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Poetry succeeds because it exists in realms (love and revolution) the viewer can accept.
Sohn, who plays the creative writing teacher with a sordid, mysterious past, also reaches a depth in her jail scenes that she never attains on the "outside." In her farewell speech to her poetry students, she conveys a complex stew of grief, love, hope, rage and generosity.
Still, the action is so absurdly wishful here, it belongs in a fairy tale. In a crucial scene, Raymond finds himself cornered by a dozen bruising inmates. His only defense is to rant mystical verses at his persecutors, and while one expects the tough cons to pummel the sissy-poet even harder after this exhortation, miraculously they back away, instantly converted to nonviolence by his poetry. Soon after, they declare a citywide cease-fire between opposing gangs -- another testament to the power of the Word. It's a nice thought, but if victims could "word" their way out of trouble, Federico García Lorca would not have been shot, nor Euripides exiled, and the disarmingly articulate Joan of Arc might have eluded her public barbecuing at the stake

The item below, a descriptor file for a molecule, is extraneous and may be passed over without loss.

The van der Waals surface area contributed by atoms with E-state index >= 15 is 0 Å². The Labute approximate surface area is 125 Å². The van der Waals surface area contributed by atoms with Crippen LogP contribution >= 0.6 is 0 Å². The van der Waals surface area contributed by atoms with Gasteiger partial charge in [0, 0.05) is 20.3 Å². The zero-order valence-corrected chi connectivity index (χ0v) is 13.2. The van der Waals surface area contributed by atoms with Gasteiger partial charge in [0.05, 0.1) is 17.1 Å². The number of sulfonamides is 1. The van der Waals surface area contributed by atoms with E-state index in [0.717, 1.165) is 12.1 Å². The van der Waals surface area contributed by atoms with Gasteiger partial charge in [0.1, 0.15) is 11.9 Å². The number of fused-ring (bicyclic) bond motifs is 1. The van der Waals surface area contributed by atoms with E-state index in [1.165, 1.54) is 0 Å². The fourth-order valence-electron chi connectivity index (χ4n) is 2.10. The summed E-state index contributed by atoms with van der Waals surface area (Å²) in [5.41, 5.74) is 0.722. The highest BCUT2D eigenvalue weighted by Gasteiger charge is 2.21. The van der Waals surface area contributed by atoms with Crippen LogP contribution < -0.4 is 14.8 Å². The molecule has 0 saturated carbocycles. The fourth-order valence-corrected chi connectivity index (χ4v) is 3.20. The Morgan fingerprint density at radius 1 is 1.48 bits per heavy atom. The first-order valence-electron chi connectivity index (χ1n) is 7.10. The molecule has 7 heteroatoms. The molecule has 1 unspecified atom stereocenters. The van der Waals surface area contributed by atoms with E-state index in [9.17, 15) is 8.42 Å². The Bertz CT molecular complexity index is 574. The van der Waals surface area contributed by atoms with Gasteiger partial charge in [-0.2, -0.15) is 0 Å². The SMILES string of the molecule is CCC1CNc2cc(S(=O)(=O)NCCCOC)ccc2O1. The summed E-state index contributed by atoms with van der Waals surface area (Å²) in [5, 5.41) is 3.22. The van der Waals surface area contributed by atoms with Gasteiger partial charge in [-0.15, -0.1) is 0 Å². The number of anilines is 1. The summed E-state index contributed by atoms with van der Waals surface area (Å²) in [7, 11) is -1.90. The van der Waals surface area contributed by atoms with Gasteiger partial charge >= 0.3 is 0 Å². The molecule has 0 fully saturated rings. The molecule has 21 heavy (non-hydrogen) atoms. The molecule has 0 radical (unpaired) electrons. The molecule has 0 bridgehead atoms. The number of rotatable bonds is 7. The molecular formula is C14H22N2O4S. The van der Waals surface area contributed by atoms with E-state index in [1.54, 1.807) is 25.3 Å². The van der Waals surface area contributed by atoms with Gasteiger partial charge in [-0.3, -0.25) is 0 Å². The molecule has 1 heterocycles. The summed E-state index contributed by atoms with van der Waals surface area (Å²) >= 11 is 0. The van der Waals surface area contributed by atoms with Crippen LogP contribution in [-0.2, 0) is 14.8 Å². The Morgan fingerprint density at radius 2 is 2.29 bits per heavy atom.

The idea underlying Slam is laudable -- show that in an inner city world suffused by death, drugs, and degradation, there is a non-violent way out through creativity. "Slamming" -- a performance art featuring the half-rapping/half-recitation of nontraditional poetry -- provides an outlet for the pain and passion bubbling within today's youths. It's an alternative to gunplay and a means to show others that bloodshed isn't the only solution. In a real-world sense, first-time director Marc Levin's perspective may be a little naive (in one unlikely scene, a prisoner's ardent, impromptu poetry reading saves his life by mollifying those who plan to kill him in the jail yard), but it makes for compelling drama.
Slam tells the story of Joshua Ray (Saul Williams), a small-time Washington D.C. marijuana dealer who is caught by th...
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